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Did Nama’s reputation concerns stop it from investigating adviser?

By Shane Phelan

Published 16/09/2016

Frank Cushnahan, who was appointed to Nama’s advisory committee in 2010
Frank Cushnahan, who was appointed to Nama’s advisory committee in 2010

Nama’s failure to investigate its former adviser, Frank Cushnahan, is one of the more troubling aspects of the Project Eagle controversy.

The damning report by the Republic's Comptroller & Auditor General (C&AG) Seamus McCarthy on the loan sale does not speculate to any great degree about Nama’s motivation for deciding not to take steps to get to the bottom of things.

However, it does bring into the public domain documents that indicate the agency was seriously concerned its reputation would be damaged if details of Mr Cushnahan’s activities became public.

Nama’s board was informed on March 11, 2014 that a potential issue had arisen during discussions with investment firm Pimco, which had been pursuing a deal to buy the portfolio since the previous April.

During a conference call, a lawyer for Pimco told Nama representatives about a “success fee arrangement” the firm proposed paying in the event of a successful bid.

The Pimco lawyer said this involved three parties – New York law firm Brown Rudnick, Belfast solicitors Tughans and Mr Cushnahan, a former member of Nama’s Northern Ireland Advisory Committee (NIAC).

They were to split a fee of either £15m (€17.6m) or £16m (€18.8m). There are varying accounts of the figure.

It is clear the news set alarm bells ringing at the board meeting. Minutes show it was noted that Mr Cushnahan, who quit the NIAC the previous November, had never disclosed any conflict of interest while in office.

The board noted external NIAC members such as Mr Cushnahan did not have access to sensitive confidential information about debtors.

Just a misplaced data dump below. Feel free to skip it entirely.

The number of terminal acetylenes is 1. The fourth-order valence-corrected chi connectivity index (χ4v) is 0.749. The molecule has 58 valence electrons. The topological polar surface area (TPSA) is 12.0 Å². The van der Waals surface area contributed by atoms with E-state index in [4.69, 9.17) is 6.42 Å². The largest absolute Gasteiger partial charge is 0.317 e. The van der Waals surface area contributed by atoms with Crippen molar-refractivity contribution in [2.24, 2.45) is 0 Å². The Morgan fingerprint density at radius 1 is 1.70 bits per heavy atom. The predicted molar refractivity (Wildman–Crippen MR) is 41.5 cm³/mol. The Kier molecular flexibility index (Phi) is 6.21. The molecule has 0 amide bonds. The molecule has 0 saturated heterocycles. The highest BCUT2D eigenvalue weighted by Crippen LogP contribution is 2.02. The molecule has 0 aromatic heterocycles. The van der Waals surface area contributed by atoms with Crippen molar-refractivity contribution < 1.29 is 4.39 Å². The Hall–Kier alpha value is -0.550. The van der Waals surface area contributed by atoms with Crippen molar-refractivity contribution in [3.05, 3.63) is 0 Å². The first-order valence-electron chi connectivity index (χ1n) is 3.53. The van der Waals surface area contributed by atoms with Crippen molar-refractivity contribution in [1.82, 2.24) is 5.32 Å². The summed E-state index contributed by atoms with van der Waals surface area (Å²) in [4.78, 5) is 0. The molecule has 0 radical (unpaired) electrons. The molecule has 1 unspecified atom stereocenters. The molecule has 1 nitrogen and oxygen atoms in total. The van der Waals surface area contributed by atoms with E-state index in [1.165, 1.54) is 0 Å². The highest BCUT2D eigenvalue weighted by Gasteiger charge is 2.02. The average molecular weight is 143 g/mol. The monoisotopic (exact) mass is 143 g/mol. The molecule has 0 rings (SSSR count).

However, there was a recognition that he would be knowledgeable about Nama’s strategy in Northern Ireland.

Nama also knew Mr Cushnahan had business links with at least seven Nama debtors, who together owed the agency almost £1bn (€1.18bn). The board felt his involvement with Pimco “raised a significant reputational risk to Nama”.

The minutes show the board discussed whether “Pimco’s bid, at this stage, was fatally flawed”.

Two days later, the board was informed that Pimco “felt obligated to withdraw”.

Given the level of concern evidenced in the minutes, it seems strange that Nama did not pursue Mr Cushnahan for an explanation.

Nama chairman Frank Daly said this week that there was little point in pursuing him at the time as the Pimco deal was dead.

However, the C&AG was troubled by this line of thinking. He found Nama should have sought advice or written to Mr Cushnahan to seek an explanation. Mr McCarthy also found that Nama never briefed Lazard, the advisory firm conducting the sale on its behalf.

Had Lazard been told, it could have assessed whether the entire sales process had been compromised. Instead, knowledge appears to have been confined to the Nama board and a small number of senior executives.

The proposed fee arrangement only became public when it was disclosed by Mr Daly at the Dáil Public Accounts Committee in July last year after police began investigating corruption claims.

Pimco’s withdrawal left Nama with two bidders, Cerberus and Fortress, with Cerberus eventually submitting the winning bid.

Nama received an assurance from Cerberus that no one connected to Nama would receive a fee in respect of the deal, but again it seems Nama failed to ask enough questions.

The agency only discovered as the deal was going through that Cerberus had agreed to pay fees to Brown Rudnick and Tughans, the firms who had worked alongside Mr Cushnahan on the Pimco deal. Around £7.5m (€8.8m) subsequently paid to Tughans ended up being diverted by its managing partner, Ian Coulter, to an account in the Isle of Man.

The UK’s National Crime Agency is investigating who was destined to benefit from the cash. In a secret recording broadcast by the BBC, Mr Cushnahan said £6m (€7m) of it was for him.

If Nama’s inaction after it learned of the links between Pimco and Mr Cushnahan was motivated by a desire to ensure damaging information did not become public, it is a strategy that has failed spectacularly. The damage its board was so worried about has only been exacerbated by its failure to act on that information.

Irish Independent

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